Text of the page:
Major: Business with a Marketing Focus
Involvement: President of the Residence Hall Association; creative advocate of Brandywine Leagues and Tournaments; member of the Anime Club; member of the PokéWalk Club; early-stage entrepreneur at Brandywine LaunchBox
Brandywine: Why did you choose Penn State Brandywine?
Jordan: When I was looking for a major to pick, I decided to do business with a focus in marketing. I saw Penn State Brandywine had a pretty big connection with business and marketing. That ultimately led me to make the decision to go here.
Brandywine: How did you choose your major?
Jordan: Originally, I wanted to do video game design, and I took a class in high school for it. The class was fun, but I didn't really like how hard it was sometimes. I took a marketing class at the same time, and it was always the class I was excited to go to. I figured marketing was probably the best subject to study while at Brandywine.
Brandywine: What challenges have you faced at Brandywine, if any?
Jordan: Recently, I would say I haven’t dealt with any real challenges. I would say the first semester it was a little hard to get well connected because sometimes I was a little nervous. The past two semesters, though, I was able to get involved in so many organizations, and I'm enjoying college even more than I did my first year.
Brandywine: How has Penn State Brandywine supported you, and who here has supported you the most?
Jordan: I think the biggest support I have at Brandywine is the LaunchBox program. Before getting involved in the LaunchBox program, I had a business idea, but I couldn't really figure out how to really get the idea off its feet. Then, I got involved in the program with Roger Lee (director of innovation and entrepreneurship), and he helped me learn a lot.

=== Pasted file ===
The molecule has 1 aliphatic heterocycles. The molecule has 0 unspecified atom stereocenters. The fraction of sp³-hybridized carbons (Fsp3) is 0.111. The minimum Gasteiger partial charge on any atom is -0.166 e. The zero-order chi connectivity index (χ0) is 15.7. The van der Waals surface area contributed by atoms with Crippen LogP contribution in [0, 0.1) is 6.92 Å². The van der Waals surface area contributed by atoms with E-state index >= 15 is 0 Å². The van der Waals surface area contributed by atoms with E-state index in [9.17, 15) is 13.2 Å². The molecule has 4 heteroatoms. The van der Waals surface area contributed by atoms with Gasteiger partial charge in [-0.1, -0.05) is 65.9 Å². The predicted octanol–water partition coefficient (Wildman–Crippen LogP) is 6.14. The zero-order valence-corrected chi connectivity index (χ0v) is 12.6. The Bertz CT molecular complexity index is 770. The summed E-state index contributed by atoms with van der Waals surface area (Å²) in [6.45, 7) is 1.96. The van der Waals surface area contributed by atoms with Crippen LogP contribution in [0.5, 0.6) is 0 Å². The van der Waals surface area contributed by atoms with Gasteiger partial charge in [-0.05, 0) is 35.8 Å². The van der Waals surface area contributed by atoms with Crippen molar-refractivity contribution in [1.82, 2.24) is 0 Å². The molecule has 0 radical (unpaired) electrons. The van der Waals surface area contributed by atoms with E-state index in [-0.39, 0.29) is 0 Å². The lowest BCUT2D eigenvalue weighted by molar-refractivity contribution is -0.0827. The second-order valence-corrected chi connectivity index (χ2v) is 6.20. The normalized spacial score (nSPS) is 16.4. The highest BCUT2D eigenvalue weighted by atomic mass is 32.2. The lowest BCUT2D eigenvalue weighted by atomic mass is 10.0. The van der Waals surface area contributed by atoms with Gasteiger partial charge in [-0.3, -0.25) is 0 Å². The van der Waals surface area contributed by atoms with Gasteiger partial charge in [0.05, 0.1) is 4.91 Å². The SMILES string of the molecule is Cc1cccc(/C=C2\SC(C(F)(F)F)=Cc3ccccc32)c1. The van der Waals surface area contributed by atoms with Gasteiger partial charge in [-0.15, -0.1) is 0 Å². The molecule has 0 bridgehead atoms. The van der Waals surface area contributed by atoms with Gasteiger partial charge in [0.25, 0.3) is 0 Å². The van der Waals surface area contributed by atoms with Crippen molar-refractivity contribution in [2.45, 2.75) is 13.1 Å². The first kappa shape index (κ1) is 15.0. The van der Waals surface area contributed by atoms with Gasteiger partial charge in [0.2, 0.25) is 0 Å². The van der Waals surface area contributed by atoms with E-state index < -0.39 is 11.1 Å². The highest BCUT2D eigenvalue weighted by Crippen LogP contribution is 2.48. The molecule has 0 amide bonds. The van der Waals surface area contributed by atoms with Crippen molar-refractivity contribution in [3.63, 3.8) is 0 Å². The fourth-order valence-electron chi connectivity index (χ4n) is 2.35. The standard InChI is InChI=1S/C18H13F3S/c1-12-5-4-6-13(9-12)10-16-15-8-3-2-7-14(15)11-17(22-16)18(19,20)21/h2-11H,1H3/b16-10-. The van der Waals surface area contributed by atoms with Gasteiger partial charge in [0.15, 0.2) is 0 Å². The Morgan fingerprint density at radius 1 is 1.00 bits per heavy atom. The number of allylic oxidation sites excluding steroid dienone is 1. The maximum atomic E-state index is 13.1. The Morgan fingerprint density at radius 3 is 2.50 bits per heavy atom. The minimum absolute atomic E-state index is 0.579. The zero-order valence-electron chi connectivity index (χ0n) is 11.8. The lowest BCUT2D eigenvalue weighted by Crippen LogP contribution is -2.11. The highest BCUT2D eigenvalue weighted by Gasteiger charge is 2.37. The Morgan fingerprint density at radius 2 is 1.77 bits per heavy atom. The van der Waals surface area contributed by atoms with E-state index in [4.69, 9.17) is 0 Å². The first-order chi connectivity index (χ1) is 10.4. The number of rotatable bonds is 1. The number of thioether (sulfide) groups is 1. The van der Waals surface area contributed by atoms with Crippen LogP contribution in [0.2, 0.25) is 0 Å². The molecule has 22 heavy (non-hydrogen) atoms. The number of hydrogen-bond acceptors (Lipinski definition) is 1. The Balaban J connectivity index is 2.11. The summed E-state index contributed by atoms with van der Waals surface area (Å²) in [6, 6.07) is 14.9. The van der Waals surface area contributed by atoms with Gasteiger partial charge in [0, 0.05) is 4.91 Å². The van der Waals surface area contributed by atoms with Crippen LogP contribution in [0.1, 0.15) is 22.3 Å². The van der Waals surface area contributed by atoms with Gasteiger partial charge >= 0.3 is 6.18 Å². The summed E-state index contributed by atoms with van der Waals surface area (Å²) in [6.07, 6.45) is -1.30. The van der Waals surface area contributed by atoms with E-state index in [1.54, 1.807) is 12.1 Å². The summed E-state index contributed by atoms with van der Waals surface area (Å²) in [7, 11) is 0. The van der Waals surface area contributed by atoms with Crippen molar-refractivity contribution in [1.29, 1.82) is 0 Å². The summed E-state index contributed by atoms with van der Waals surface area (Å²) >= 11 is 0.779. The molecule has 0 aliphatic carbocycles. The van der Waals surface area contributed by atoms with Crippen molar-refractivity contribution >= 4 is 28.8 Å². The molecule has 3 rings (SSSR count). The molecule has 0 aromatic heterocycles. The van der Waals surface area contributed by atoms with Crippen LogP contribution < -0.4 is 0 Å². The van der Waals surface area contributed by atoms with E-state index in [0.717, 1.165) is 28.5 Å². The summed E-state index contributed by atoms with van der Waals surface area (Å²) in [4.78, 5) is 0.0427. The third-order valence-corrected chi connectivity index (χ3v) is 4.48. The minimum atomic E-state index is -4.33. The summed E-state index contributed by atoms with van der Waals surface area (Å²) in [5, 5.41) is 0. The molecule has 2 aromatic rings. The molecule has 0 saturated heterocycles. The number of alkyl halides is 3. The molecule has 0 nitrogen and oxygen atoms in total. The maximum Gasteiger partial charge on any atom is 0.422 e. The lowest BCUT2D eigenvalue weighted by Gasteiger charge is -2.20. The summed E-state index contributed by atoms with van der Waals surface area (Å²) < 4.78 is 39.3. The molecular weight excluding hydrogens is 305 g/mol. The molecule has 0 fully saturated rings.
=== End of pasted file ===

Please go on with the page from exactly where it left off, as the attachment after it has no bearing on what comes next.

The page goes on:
Brandywine: What inspired you to create your own business?
Jordan: I'm a big fan of anime and video games; they’re a passion of mine. I see a lot of people wearing anime t-shirts, but some people don't want to wear them because they don't want to wear something super big and bright. So, I should make T-shirts that are more subtle and don't always scream anime.
Brandywine: What made you interested in anime, and what made you want to center your business around it?
Jordan: Growing up, anime has always been almost a safe place. Whenever it was a bad day at school or life [was] not going the best, I always could turn on some series and watch it. I think anime has already grown to become an even bigger community, but I feel like it could grow even more, so in a way I'm trying to help make it bigger.
Brandywine: How did you hear about Brandywine LaunchBox, and what made you decide to get involved?
Jordan: I remember hearing about LaunchBox three times in the same day. The first time was my professor, the second time was on a paper on the bulletin board and the third time it was in an email. I already had my business idea, and now I'm hearing [about LaunchBox] three times, I might as well give it a shot. It was like a sign that I should get involved with it.
Brandywine: How has LaunchBox helped you as an entrepreneur?
Jordan: LaunchBox definitely helped me learn how to grow and turn my idea into something real. Before, I wasn't too sure if my business would work out, but the LaunchBox taught me to just have a little bit more faith in it, test it out and see what happens. I’d say it's going pretty well.
Brandywine: With all the extracurricular activities you’re involved with on campus, how have they impacted your time?
Jordan: Being so involved gave me something to do. During my first year here, I spent a lot of my time in my dorm not really doing anything. I was mostly playing video games. I mean, I still make sure I have time to play games, but I like the idea of having something to do. I’m learning from all my experiences and having fun. I also recently applied to be an orientation leader for the summer, so I’m getting even more involved as time goes on.
Brandywine: What’s the most valuable lesson you’ve learned during your time at Brandywine?
Jordan: I guess one of the most valuable lessons is probably relying on people for help sometimes, and not being afraid to ask for help. Growing up, sometimes I was more on my own, besides my parents of course. They always helped me out. Outside of my family, though, I couldn’t find help. Coming to Brandywine, I'm seeing a community of people that actually care and want to help me do better.
Coming to Brandywine, I'm seeing a community of people that actually care and want to help me do better.
—Khalid Jordan , second-year business major, Penn State Brandywine